It’s a common occurrence: Someone is telling a story — a true story — and then it happens. They begin to embellish and add. They gild the lily. Is it still true?
J. David Stevens, the prose writer-in-residence for Week Two at the Chautauqua Writers’ Center, will discuss this dilemma with his Brown Bag lecture, “Where the Truth Lies: The Thin Line Between Creative Nonfiction and Fiction,” at 12:15 p.m. today on the front porch of the Literary Arts Center at Alumni Hall.
Stevens said his Brown Bag topic was inspired by one of his previous visits to Chautauqua Institution as a writer-in-residence. He said he had writers in his workshop with good essays that straddled the line between fiction and creative
nonfiction. His lecture was borne from their questions over truth, fact and authenticity.
“It evolved out of my work with folks at Chautauqua last time,” Stevens said. “People seemed to feel this very conscious anxiety over whether they were writing fiction or nonfiction. Where is the line?”
Stevens said this question can weigh on the mind of the writer and even paralyze them.
“The reality of the situation is that most professional writers engaging the text at those levels say it doesn’t matter,” Stevens said. “You do what you’re going to do and create the best product you can.”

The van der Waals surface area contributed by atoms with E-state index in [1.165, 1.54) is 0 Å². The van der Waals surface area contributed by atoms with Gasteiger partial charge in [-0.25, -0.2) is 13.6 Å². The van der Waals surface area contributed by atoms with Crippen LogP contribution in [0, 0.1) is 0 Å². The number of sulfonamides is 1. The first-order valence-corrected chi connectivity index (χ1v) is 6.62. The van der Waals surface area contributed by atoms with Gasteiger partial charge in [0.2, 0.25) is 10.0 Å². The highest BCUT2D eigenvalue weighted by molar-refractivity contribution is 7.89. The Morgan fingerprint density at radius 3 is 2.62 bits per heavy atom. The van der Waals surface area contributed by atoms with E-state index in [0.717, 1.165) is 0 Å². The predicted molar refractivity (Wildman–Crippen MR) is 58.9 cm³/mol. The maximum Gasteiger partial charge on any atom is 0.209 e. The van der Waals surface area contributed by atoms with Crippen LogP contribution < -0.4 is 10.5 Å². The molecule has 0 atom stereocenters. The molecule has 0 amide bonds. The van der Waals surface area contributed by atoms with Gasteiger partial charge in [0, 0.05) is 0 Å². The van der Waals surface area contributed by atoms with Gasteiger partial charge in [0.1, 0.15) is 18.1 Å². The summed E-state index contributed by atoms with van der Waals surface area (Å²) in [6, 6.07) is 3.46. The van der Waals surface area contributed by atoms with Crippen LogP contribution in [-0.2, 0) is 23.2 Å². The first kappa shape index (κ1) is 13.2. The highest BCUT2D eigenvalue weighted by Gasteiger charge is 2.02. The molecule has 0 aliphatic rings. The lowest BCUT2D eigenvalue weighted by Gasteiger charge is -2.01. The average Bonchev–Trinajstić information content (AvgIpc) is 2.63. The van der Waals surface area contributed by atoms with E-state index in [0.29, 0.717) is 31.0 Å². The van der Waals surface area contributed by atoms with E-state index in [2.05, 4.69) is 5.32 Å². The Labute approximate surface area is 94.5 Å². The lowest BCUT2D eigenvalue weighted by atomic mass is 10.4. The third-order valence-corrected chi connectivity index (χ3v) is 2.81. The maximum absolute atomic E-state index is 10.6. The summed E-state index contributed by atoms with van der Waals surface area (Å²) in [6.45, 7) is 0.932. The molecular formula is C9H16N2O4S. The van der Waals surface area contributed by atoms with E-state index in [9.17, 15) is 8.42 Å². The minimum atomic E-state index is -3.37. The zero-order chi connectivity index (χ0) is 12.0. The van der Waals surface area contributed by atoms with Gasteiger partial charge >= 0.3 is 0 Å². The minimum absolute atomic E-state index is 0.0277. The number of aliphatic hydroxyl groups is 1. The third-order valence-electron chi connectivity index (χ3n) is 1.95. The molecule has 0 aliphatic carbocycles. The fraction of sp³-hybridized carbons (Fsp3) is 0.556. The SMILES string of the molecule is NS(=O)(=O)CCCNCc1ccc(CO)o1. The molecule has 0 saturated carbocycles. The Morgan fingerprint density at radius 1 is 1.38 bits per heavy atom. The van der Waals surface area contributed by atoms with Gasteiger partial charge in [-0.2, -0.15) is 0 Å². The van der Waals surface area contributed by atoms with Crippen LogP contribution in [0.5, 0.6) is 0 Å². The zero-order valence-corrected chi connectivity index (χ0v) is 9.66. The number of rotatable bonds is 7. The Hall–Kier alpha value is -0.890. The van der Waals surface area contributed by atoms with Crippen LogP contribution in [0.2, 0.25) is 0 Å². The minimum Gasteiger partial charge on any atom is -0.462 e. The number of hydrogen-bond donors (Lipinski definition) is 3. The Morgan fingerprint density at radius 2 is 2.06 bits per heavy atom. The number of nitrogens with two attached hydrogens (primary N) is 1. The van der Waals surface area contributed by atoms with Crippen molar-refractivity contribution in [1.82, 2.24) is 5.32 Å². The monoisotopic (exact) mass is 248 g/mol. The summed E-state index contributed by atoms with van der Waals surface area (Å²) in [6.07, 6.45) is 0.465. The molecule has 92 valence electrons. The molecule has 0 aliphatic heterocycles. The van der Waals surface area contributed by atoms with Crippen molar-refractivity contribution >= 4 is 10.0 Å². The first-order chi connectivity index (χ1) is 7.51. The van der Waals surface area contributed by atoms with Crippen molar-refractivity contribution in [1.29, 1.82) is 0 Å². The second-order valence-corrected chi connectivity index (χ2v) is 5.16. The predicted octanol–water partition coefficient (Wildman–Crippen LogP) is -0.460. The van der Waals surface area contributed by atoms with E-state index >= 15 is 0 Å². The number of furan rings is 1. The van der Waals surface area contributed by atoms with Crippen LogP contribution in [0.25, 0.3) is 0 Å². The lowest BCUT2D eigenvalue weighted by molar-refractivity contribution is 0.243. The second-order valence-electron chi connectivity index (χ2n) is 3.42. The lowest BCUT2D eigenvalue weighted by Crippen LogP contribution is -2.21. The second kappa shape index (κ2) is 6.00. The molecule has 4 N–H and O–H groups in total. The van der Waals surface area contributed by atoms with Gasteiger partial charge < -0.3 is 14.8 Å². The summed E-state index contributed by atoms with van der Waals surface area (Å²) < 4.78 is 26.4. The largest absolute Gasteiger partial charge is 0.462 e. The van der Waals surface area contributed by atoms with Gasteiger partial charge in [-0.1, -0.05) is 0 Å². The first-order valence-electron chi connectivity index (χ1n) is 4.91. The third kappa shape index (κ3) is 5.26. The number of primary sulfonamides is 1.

For Stevens, the rigid boundaries of genre shouldn’t dictate what writers think they can or cannot write.
Stevens said he hopes to loosen up his audience’s preconceived notions of literary genres, ones that they may have been holding on to since high school.
“I hope they’re taking away a historical sense of genre construction, meaning that here we are in 2015, and we’ve got these ideas about the novel and the short story and the essay and poems,” Stevens said. “And we like to imagine that the distinctions are clear and concrete and have always been the way they are. And in point of fact, they’re evolving fields and evolving terms.”